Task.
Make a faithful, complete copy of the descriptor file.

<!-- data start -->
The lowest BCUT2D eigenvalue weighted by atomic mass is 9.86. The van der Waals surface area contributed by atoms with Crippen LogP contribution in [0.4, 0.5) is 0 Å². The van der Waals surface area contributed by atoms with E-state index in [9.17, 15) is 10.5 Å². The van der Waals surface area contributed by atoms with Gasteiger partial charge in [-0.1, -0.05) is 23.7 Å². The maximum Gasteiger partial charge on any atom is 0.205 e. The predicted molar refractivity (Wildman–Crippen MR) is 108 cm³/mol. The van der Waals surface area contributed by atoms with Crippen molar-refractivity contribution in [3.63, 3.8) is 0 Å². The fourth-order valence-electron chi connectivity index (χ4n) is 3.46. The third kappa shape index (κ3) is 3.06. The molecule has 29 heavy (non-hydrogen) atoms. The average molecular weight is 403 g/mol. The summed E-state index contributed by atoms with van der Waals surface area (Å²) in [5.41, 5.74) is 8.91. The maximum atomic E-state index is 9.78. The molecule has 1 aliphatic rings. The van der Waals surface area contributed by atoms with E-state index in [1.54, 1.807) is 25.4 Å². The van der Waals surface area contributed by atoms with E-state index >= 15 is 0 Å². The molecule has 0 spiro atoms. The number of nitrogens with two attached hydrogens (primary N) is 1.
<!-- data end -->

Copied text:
The lowest BCUT2D eigenvalue weighted by atomic mass is 9.86. The van der Waals surface area contributed by atoms with Crippen LogP contribution in [0.4, 0.5) is 0 Å². The van der Waals surface area contributed by atoms with E-state index in [9.17, 15) is 10.5 Å². The van der Waals surface area contributed by atoms with Gasteiger partial charge in [-0.1, -0.05) is 23.7 Å². The maximum Gasteiger partial charge on any atom is 0.205 e. The predicted molar refractivity (Wildman–Crippen MR) is 108 cm³/mol. The van der Waals surface area contributed by atoms with Crippen molar-refractivity contribution in [3.63, 3.8) is 0 Å². The fourth-order valence-electron chi connectivity index (χ4n) is 3.46. The third kappa shape index (κ3) is 3.06. The molecule has 29 heavy (non-hydrogen) atoms. The average molecular weight is 403 g/mol. The summed E-state index contributed by atoms with van der Waals surface area (Å²) in [5.41, 5.74) is 8.91. The maximum atomic E-state index is 9.78. The molecule has 1 aliphatic rings. The van der Waals surface area contributed by atoms with E-state index in [1.54, 1.807) is 25.4 Å². The van der Waals surface area contributed by atoms with E-state index >= 15 is 0 Å². The molecule has 0 spiro atoms. The number of nitrogens with two attached hydrogens (primary N) is 1.